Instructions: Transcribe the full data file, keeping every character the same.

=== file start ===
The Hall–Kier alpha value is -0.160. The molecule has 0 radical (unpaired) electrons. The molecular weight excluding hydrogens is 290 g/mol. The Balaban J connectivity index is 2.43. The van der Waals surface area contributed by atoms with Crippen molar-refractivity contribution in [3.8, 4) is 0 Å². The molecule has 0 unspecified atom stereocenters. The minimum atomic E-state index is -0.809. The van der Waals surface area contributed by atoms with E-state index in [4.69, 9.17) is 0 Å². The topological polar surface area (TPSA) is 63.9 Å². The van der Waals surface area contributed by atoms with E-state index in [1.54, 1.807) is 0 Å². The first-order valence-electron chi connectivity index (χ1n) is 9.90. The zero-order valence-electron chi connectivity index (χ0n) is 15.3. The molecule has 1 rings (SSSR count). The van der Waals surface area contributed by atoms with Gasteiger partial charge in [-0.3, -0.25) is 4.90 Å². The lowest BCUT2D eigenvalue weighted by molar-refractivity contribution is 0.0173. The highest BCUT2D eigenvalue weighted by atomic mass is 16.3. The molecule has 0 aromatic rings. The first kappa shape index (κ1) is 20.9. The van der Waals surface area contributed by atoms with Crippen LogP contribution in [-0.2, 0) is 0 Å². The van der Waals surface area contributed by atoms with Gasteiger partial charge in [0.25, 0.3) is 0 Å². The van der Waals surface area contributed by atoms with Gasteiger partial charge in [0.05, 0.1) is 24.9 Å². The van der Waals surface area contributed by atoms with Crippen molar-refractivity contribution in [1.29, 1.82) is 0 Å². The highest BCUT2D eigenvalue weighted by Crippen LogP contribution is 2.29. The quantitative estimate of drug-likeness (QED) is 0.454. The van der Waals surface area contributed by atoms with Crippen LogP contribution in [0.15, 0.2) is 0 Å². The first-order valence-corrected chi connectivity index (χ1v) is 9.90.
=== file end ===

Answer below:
The Hall–Kier alpha value is -0.160. The molecule has 0 radical (unpaired) electrons. The molecular weight excluding hydrogens is 290 g/mol. The Balaban J connectivity index is 2.43. The van der Waals surface area contributed by atoms with Crippen molar-refractivity contribution in [3.8, 4) is 0 Å². The molecule has 0 unspecified atom stereocenters. The minimum atomic E-state index is -0.809. The van der Waals surface area contributed by atoms with E-state index in [4.69, 9.17) is 0 Å². The topological polar surface area (TPSA) is 63.9 Å². The van der Waals surface area contributed by atoms with E-state index in [1.54, 1.807) is 0 Å². The first-order valence-electron chi connectivity index (χ1n) is 9.90. The zero-order valence-electron chi connectivity index (χ0n) is 15.3. The molecule has 1 rings (SSSR count). The van der Waals surface area contributed by atoms with Gasteiger partial charge in [-0.3, -0.25) is 4.90 Å². The lowest BCUT2D eigenvalue weighted by molar-refractivity contribution is 0.0173. The highest BCUT2D eigenvalue weighted by atomic mass is 16.3. The molecule has 0 aromatic rings. The first kappa shape index (κ1) is 20.9. The van der Waals surface area contributed by atoms with Crippen LogP contribution in [-0.2, 0) is 0 Å². The van der Waals surface area contributed by atoms with Gasteiger partial charge in [0.25, 0.3) is 0 Å². The van der Waals surface area contributed by atoms with Gasteiger partial charge in [0.05, 0.1) is 24.9 Å². The van der Waals surface area contributed by atoms with Crippen molar-refractivity contribution in [1.29, 1.82) is 0 Å². The highest BCUT2D eigenvalue weighted by Crippen LogP contribution is 2.29. The quantitative estimate of drug-likeness (QED) is 0.454. The van der Waals surface area contributed by atoms with Crippen LogP contribution in [0.15, 0.2) is 0 Å². The first-order valence-corrected chi connectivity index (χ1v) is 9.90.